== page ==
By Jonathan Davies
It would be "foolish to pre-announce" when interest rates will be increase, the Bank of England's deputy governor for monetary policy has told the BBC.
Ben Broadbent said that the bank's Monetary Policy Committee (MPC), which makes the decisions on interest rates, has not set a date that it would like to raise rates by.
He told the BBC that comments made by the governor of the Bank of England Mark Carney, which many have taken to suggest that the MPC has set a timeframe, have been misunderstood.
Mr Broadbent's comments come after 'Super Thursday', on which the Bank of England revealed its decision on interest rates, how the MPC voted and its quarterly economic forecast, for the first time.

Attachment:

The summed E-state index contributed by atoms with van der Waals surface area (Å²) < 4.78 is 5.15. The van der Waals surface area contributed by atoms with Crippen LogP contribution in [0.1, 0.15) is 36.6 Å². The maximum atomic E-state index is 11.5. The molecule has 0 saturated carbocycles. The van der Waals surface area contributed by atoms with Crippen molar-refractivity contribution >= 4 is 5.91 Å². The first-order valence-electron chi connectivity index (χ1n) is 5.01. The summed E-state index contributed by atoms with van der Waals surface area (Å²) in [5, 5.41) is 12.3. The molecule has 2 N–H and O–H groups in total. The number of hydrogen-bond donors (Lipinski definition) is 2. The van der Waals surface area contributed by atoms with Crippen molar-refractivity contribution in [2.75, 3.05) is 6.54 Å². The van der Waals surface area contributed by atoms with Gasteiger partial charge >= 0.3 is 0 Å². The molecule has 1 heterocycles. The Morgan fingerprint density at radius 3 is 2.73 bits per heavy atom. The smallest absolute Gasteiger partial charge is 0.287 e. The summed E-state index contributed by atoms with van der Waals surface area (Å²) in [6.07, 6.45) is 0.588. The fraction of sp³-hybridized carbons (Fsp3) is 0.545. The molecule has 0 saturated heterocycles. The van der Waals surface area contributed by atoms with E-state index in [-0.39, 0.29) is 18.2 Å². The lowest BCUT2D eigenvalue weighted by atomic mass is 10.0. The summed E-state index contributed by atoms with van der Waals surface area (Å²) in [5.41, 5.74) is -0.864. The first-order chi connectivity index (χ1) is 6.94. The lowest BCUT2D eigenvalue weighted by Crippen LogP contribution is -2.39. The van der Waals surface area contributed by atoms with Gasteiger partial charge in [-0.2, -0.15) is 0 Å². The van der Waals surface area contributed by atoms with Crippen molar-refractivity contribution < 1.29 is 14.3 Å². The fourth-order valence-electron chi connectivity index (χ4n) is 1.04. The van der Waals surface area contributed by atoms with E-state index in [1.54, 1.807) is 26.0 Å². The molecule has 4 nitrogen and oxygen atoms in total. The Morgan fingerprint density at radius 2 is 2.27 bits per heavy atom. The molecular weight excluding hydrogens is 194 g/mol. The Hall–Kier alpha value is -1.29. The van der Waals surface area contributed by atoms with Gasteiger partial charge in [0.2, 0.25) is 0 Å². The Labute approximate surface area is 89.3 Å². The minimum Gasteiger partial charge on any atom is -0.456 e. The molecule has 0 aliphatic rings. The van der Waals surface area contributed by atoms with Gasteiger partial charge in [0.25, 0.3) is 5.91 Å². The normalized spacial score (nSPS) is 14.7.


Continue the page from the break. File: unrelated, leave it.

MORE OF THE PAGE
Mr Broadbent said: "We are responding to things that are essentially... unpredictable.
"And that means that it would not just be impossible, it would be foolish to pre-announce some fixed date of interest rate changes."
He added: "The economy clearly is recovering, but we had the most almighty financial crisis and there is still a bit of spare capacity left.
"There is not that much inflationary pressure at the moment, [although] we expect that to build over time."